Foreclosure and Real Estate Short Sale Scams. Some people say it is human nature, but I believe that it is only a small portion of humans whose nature is to take advantage of other people. It is most unfortunate, and often times mind boggling, but no matter what situation you find yourself in, there will always be someone trying to weasel you out of something. When the real estate market went into the gutter, the swindling scum adapted like a virus and found new ways to take advantage of people in desperate and/or unfamiliar situations. And so, my fellow honest, good natured humans, please take note of the following and make sure you know a thing or two about a thing or two before some shmuck tries to make you pay him/her for their “services”.
Loan Modification Scammers
When the government and banks decided it would be helpful to attempt to modify home mortgages to reduce the frightening increase in foreclosures, it was almost overnight that “Loan Modifying Specialists” came into our lives. . “Loan Modifying Specialist” is just a stupid way of saying they’re loan modifying broker, but nonetheless, they can be very helpful. Banks have been so overwhelmed with people applying for loan modifications, that they are brutally slow in the process and the specialists can help speed things up by gathering all the information that the banks would need and can first determine if you qualify for a loan mod, and if so, can help push it through the bank’s system.
But there have been “Loan Modifying Specialists” who have charged fees upfront for people to see if they do or do not qualify for and then, like Billy Joe and Bobby Sue, take the money and run. As a result of such instances occurring, the Department of Real Estate issued a Consumer Alert that states, “You must be very careful if you are asked to pay for any of these services in advance, whether in cash, check or by charging your credit card. First, California Civil Code Section 2945, which regulates “foreclosure consultants”, forbid anyone who falls under the definition of a “foreclosure consultant”, as well as a real estate licensee, from collecting any advance fees for these types of services if a Notice of Default has been recorded against your property.” There are exceptions to this advance payment warning though. Lawyers are exempt as well as brokers who have been approved by the DRE to charge advance fees.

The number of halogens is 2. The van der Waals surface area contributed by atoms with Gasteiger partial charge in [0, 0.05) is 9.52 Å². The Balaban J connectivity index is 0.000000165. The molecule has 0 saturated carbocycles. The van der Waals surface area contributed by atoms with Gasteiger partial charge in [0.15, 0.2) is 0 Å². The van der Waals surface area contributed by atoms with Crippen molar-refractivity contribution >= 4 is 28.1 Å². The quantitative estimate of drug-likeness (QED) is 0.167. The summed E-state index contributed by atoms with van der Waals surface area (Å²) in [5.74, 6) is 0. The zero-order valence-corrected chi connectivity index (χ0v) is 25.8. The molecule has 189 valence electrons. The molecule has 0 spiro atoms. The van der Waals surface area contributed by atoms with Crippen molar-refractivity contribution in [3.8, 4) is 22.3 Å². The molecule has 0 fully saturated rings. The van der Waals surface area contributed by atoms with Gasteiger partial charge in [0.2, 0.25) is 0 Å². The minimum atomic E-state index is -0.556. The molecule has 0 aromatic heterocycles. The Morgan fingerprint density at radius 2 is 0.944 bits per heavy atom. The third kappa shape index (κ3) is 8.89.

To be certain, check out the DRE’s list of acceptable companies that are charging some sort of payment in advance as well as companies that have been accused of and/or have refrain orders against them:
Advance Fee Agreement Listing
Desist and Refrain Orders and/or Accusations for Loan Modification Activities
This scam was attempted recently with a property that my boss, Carlos Aguilar had listed. It was a bank owned property that Carlos was in charge of marketing and selling. As a part of all residential real estate marketing, the property is listed on the Multiple Listing Service (MLS), which allows other agents to view the property. A feature of the MLS provides all agents with access to the lock box code for that property so that they can show the property to a client without the listing agent needing to be present. In other words, the listing agent keeps a key to the property in a combination lock box on the property and if someone has access to the MLS, they also have access to the keys in the lock box.
In this particular instance, an agent who had access to the MLS put an ad in Craigslist saying that they had a property for rent. The property, however, was not for rent. It was the bank owned property that was being listed by Team Aguilar. But this person decided that since they had access to the lock box, they could show the property as if they were the rental agent and perhaps get someone to put down a security deposit before they were gone and never heard from again. Thankfully, we were alerted to this scam by a responsible agent who saw that the listing was also listed on Craigslist as a rental and the authorities were notified.
How is this scam avoidable? It can be difficult to detect. If you are responding to a rental ad on Craigslist, before you sign a lease or put down a security deposit, check with a local and respectable real estate agent. Have them check the MLS and make sure the property is not for sale. Or you can check with a local title company and look at the ownership history.
Former Landlord Still Thinks Rent is Due
Like I’ve said before, if you are a renter and the property that you are living in has been foreclosed on, your landlord has no right to ask for your rent. After all, they no longer own that property; the bank does. I have heard tons of stories about how tenants are verbally attacked by their former landlords demanding that they pay their rent, when in actuality, the landlord no longer owns the property. It can be a rough situation, especially if in the past the tenants had a good relationship with the landlord. But despite how much they yell, beg, or plead, saying that the bank is wrong, the tenant does not owe a dime. Just make sure that the property has definitely gone into foreclosure before you hold up on making the payments.